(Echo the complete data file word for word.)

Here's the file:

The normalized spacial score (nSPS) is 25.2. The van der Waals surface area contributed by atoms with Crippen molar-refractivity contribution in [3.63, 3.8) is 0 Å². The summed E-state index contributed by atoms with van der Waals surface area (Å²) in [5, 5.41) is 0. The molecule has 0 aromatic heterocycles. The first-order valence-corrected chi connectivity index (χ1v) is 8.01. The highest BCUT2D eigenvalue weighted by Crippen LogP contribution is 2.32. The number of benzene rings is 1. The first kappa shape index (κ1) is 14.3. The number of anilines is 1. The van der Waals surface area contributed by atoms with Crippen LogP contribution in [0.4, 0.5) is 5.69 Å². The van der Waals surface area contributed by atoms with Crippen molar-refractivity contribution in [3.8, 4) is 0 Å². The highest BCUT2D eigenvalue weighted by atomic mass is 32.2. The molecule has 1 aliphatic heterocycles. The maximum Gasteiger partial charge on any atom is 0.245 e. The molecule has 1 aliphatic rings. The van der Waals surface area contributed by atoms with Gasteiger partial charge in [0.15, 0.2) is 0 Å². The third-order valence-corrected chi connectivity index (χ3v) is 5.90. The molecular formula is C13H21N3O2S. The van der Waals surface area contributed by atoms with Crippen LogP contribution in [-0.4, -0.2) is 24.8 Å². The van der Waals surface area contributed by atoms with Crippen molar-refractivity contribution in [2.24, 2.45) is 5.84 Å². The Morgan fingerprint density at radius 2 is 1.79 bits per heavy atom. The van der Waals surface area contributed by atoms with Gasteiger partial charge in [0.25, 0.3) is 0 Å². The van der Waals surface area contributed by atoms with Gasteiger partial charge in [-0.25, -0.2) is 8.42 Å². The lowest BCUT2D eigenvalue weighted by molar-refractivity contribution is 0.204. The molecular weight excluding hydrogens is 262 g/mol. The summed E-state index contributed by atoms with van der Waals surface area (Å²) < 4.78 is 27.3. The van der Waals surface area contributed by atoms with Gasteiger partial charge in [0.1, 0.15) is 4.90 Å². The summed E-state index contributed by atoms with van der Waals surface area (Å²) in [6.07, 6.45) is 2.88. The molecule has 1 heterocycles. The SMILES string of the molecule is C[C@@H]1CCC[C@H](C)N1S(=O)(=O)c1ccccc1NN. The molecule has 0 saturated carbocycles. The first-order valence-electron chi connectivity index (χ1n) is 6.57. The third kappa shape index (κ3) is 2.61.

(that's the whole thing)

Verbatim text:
The normalized spacial score (nSPS) is 25.2. The van der Waals surface area contributed by atoms with Crippen molar-refractivity contribution in [3.63, 3.8) is 0 Å². The summed E-state index contributed by atoms with van der Waals surface area (Å²) in [5, 5.41) is 0. The molecule has 0 aromatic heterocycles. The first-order valence-corrected chi connectivity index (χ1v) is 8.01. The highest BCUT2D eigenvalue weighted by Crippen LogP contribution is 2.32. The number of benzene rings is 1. The first kappa shape index (κ1) is 14.3. The number of anilines is 1. The van der Waals surface area contributed by atoms with Crippen LogP contribution in [0.4, 0.5) is 5.69 Å². The van der Waals surface area contributed by atoms with Crippen molar-refractivity contribution in [3.8, 4) is 0 Å². The highest BCUT2D eigenvalue weighted by atomic mass is 32.2. The molecule has 1 aliphatic heterocycles. The maximum Gasteiger partial charge on any atom is 0.245 e. The molecule has 1 aliphatic rings. The van der Waals surface area contributed by atoms with Gasteiger partial charge in [0.15, 0.2) is 0 Å². The third-order valence-corrected chi connectivity index (χ3v) is 5.90. The molecular formula is C13H21N3O2S. The van der Waals surface area contributed by atoms with Crippen LogP contribution in [-0.4, -0.2) is 24.8 Å². The van der Waals surface area contributed by atoms with Crippen molar-refractivity contribution in [2.24, 2.45) is 5.84 Å². The Morgan fingerprint density at radius 2 is 1.79 bits per heavy atom. The van der Waals surface area contributed by atoms with Gasteiger partial charge in [0.25, 0.3) is 0 Å². The van der Waals surface area contributed by atoms with Gasteiger partial charge in [-0.25, -0.2) is 8.42 Å². The lowest BCUT2D eigenvalue weighted by molar-refractivity contribution is 0.204. The molecular weight excluding hydrogens is 262 g/mol. The summed E-state index contributed by atoms with van der Waals surface area (Å²) < 4.78 is 27.3. The van der Waals surface area contributed by atoms with Gasteiger partial charge in [0.1, 0.15) is 4.90 Å². The summed E-state index contributed by atoms with van der Waals surface area (Å²) in [6.07, 6.45) is 2.88. The molecule has 1 heterocycles. The SMILES string of the molecule is C[C@@H]1CCC[C@H](C)N1S(=O)(=O)c1ccccc1NN. The molecule has 0 saturated carbocycles. The first-order valence-electron chi connectivity index (χ1n) is 6.57. The third kappa shape index (κ3) is 2.61.